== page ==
Housebuilding algorithm will lead to more developments in Tory areas, Johnson warned

Linda J. Dodson

A new algorithm that will decide where homes are built is unfair and will kill off the appeal of town and city living, the Prime Minister has been warned. 

Under new reforms of planning law, decisions about where housebuilding will take place will be taken out of the hands of local authorities. Instead ministers in Westminster will set an annual target – this year 337,000 – and allocate that among local councils, who must then find the land to meet their target. 

The algorithm that makes these new home allocations will mean more homes built in Conservative constituencies in the countryside and suburbs and fewer in town and city centres, according to Lichfields, a planning consultancy.

Its analysis found that in Leicester the number of new homes would drop by 32pc while across the rest of Leicestershire it would rise by 51pc. Similarly in Nottinghamshire the rate of housebuilding would jump by 39pc, while in Nottingham it would fall by 22pc. The majority of new homes will be built around greater London and the South East. 

Neil O’Brien, the Tory MP for Harborough in Leicestershire, told The Times: “Lots of our large cities have brownfield land and capacity to take more housing and it seems strange when planning to ‘level up’ to be levelling down their housing targets to rates even lower than they have been delivering.”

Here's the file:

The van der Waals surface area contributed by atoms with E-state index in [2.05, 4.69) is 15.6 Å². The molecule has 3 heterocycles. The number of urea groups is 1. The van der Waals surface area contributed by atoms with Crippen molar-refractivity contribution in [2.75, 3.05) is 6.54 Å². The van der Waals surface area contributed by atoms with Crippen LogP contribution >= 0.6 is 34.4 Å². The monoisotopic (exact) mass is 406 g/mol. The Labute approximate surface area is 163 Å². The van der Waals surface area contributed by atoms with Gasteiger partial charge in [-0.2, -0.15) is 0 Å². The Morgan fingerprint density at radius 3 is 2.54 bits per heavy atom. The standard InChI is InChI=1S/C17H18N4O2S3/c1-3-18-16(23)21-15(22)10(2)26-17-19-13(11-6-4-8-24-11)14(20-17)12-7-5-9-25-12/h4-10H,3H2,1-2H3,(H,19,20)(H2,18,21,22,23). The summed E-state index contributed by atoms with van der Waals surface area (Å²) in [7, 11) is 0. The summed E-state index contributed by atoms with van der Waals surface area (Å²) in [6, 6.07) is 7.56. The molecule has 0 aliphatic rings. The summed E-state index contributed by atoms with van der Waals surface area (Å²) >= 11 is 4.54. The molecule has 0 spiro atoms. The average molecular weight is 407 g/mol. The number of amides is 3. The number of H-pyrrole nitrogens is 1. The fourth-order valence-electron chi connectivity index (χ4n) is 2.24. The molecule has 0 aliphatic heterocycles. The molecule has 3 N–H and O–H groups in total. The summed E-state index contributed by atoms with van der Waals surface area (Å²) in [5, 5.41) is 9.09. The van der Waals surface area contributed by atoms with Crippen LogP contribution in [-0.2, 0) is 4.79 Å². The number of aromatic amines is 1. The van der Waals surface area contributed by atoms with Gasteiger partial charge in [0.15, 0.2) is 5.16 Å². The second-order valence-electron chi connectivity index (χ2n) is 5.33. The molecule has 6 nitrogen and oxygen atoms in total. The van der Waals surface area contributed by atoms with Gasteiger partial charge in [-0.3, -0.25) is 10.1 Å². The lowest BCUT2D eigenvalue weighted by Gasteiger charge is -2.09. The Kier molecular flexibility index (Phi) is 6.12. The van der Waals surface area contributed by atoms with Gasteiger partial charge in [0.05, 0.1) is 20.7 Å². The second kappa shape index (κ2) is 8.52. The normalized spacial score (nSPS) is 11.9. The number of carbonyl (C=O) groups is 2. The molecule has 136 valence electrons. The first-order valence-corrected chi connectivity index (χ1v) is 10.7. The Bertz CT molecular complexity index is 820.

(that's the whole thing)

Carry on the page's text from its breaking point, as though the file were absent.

He added that it would be difficult to explain to Conservative voters why they should accept more housing in their areas while Labour-run cities were allowed to stagnate rather than regenerate. 

New homes can benefit local areas, particularly overlooked inner-city neighbourhoods, as housebuilders often invest money building schools, community centres and sports facilities. New-builds also tend to be more energy efficient and can reduce city centre pollution. 

A Government spokesman ministry said the suggestions were inaccurate and that decisions for which areas would receive the biggest allocations would be made locally. “Our proposals will increase the supply of land available for new homes where it is needed,” she said. 

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